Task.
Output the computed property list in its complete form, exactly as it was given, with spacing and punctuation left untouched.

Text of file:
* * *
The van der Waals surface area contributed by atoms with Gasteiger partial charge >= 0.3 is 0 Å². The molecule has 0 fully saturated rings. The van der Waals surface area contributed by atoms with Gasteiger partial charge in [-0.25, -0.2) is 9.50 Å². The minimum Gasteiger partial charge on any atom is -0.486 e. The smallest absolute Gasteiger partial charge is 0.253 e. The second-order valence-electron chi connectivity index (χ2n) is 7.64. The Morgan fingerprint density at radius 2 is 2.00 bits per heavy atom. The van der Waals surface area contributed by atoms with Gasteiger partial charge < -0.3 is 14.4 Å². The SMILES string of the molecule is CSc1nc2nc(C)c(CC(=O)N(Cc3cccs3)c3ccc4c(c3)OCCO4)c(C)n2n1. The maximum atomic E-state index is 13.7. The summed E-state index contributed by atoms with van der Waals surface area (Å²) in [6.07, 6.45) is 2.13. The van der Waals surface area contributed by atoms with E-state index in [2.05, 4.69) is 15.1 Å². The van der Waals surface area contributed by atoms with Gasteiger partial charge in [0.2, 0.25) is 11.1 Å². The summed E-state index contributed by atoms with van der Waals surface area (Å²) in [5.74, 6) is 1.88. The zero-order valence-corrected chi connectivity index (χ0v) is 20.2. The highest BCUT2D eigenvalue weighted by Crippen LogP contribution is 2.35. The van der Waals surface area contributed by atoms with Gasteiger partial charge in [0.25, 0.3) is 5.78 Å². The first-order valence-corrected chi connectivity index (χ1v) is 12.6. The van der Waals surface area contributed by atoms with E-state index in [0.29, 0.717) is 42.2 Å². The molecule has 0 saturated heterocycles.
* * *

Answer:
The van der Waals surface area contributed by atoms with Gasteiger partial charge >= 0.3 is 0 Å². The molecule has 0 fully saturated rings. The van der Waals surface area contributed by atoms with Gasteiger partial charge in [-0.25, -0.2) is 9.50 Å². The minimum Gasteiger partial charge on any atom is -0.486 e. The smallest absolute Gasteiger partial charge is 0.253 e. The second-order valence-electron chi connectivity index (χ2n) is 7.64. The Morgan fingerprint density at radius 2 is 2.00 bits per heavy atom. The van der Waals surface area contributed by atoms with Gasteiger partial charge < -0.3 is 14.4 Å². The SMILES string of the molecule is CSc1nc2nc(C)c(CC(=O)N(Cc3cccs3)c3ccc4c(c3)OCCO4)c(C)n2n1. The maximum atomic E-state index is 13.7. The summed E-state index contributed by atoms with van der Waals surface area (Å²) in [6.07, 6.45) is 2.13. The van der Waals surface area contributed by atoms with E-state index in [2.05, 4.69) is 15.1 Å². The van der Waals surface area contributed by atoms with Gasteiger partial charge in [0.2, 0.25) is 11.1 Å². The summed E-state index contributed by atoms with van der Waals surface area (Å²) in [5.74, 6) is 1.88. The zero-order valence-corrected chi connectivity index (χ0v) is 20.2. The highest BCUT2D eigenvalue weighted by Crippen LogP contribution is 2.35. The van der Waals surface area contributed by atoms with Gasteiger partial charge in [0.25, 0.3) is 5.78 Å². The first-order valence-corrected chi connectivity index (χ1v) is 12.6. The van der Waals surface area contributed by atoms with E-state index in [0.29, 0.717) is 42.2 Å². The molecule has 0 saturated heterocycles.